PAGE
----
For the most part the recovery of the American economy is dependent on the innovation capacity of America Inc.  If employees are not intrinsically motivated chances are very high that they are not creative as well. and won’t work hard enough as passionate people do according to  Steve Jobs in a video about the rules for success.  I cannot agree more and I have observed the power of passion in people at any level and any function of organizations and across cultures.

Passion is putting you in a state of “flow” where you ignore fatigue or hunger because you are so engaged by what you do that you ignore the time you spend on a particular activity, you are intrinsically rewarded by what you do and truly happy. The concept of “flow” has been introduced by Mihaly Csikszentmihalyi a psychologist making connections between satisfaction and daily activities in his book: ” Flow: The Psychology of the Optimal Experience“.

Being passionate is coming from the inside-out. You can break somebody’s motivation  very easily but it is very hard for leaders to inspire people to give happily the best of what they have to offer if they don’t want to and don’t have trust in the management.

High performance organizations know that engaged employees drive customer value and business performance. Good examples of such companies are Google or Zappos with its CEO’s vision of putting his people first.

HOW TO BOOST EMPLOYEE ENGAGEMENT ?

Gallup measures employees’ engagement by collecting the answers of the following 12 survey items listed bellow.

If you want to engage people you need to provide what it takes for them to say YES to a maximum of the questions:

  • Q01. I know what is expected of me at work.
  • Q02. I have the materials and equipment I need to do my work right.
  • Q03. At work, I have the opportunity to do what I do best every day.
  • Q04. In the last seven days, I have received recognition or praise for doing good work.
  • Q05. My supervisor, or someone at work, seems to care about me as a person.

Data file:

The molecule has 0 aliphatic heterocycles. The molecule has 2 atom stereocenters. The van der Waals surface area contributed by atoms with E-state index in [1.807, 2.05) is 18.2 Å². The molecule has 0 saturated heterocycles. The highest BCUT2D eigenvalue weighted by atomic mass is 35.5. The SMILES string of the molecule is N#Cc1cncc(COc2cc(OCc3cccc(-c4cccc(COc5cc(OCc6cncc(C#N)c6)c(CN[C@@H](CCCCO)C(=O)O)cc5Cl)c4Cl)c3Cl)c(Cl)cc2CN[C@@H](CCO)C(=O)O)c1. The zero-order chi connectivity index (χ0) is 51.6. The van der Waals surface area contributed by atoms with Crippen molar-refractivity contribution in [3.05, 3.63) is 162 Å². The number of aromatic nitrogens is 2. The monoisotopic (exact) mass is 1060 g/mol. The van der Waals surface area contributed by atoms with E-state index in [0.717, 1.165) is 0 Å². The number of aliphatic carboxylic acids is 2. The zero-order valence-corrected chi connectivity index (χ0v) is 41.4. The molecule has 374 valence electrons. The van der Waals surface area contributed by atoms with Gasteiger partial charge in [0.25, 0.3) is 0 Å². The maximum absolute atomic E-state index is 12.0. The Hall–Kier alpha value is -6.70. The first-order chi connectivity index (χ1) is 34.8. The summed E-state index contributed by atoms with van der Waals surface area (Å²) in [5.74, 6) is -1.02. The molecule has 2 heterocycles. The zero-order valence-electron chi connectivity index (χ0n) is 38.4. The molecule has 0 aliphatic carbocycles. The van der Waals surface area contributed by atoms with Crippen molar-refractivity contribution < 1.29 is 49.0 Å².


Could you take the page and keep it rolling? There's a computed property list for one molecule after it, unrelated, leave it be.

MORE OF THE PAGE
• Q06. There is someone at work who encourages my development.
  • Q07. At work, my opinions seem to count.
  • Q08. The mission or purpose of my organization makes me feel my job is important.
  • Q09. My associates or fellow employees are committed to doing quality work.
  • Q10. I have a best friend at work.
  • Q11. In the last six months, someone at work has talked to me about my progress.
  • Q12. This last year, I have had opportunities at work to learn and grow.

The Three ‘E’s of Engagement: Engage, Empower, Enable:

  • Engage: leaders must provide a clear view of the company’s future, connect the company values with the individual life purpose,  identify individual contribution to a higher level than self .  Employees who feel good about themselves and think they belong to a team get the intrinsic motivation  to deliver performance.
  • Empower: Let people decide how to set goals, how to  get the expected results.  Increase their personal power in making decisions at all level of the organizations. The leaders’ role  is  to coach and mentor individuals and teams to remove self-limiting beliefs, provide immediate feedbacks and develop strengths while minimizing the impact of weaknesses
  • EnableProvide highly personalized support and enough resources.  Lead  teams based on matching  personal communication, behavior and management styles of each team member. Provide talent development programs.

How Do You Measure Employee’s Engagement and Creativity ?

What Is You Recipe To Stimulate Creativity and Innovation In Your Company ?

Related Articles:


Motivation: Why People Don’t Do What You Tell Them To Do ?


Today is going to be a very short blog as part of the January’s Motivation theme:

Do you know where you motivation comes from ? 

Think about how you feel when you speak to someone about a problem and the person gives advises. Do you really want to follow them ? Well most of the time the  answer is NO ! Right ?

Why is it that our first spontaneous answer is NO to advises even if the solutions offered really work ? My theory based on my observations, is that knowledge is not the issue , the issue is TO DO the things we need to do and you cannot move someone else into action.

“You can lead a horse to water but you can’t make him drink”

Wild Horses

So that means you can give the opportunity to someone to do something by telling some tips,  but you cannot force them to do it if they do not want to  !

Want examples ?

What about quitting smoking ? You know that it gives cancer and you can die from heart attacks. Is that stopping smokers to smoke? NO ! Why ? because for most people those reasons are not intrinsically motivating and there is no instant rewards to stop smoking, only hypothetical long-term promises that we are not going to die but  we will all die sometimes anyway!

Let me confess,  I smoked for years but quit cold turkey when I was pregnant and never smoked again, I cannot even stand the smell of smoke around me. When I started working, smoking was a great way to socialize at work at the smoking corner so that was one reason that drop when I had my son because I quit working in the corporate world at the same time. Something also might have happened during my pregnancy that made me quit for the benefit of my baby.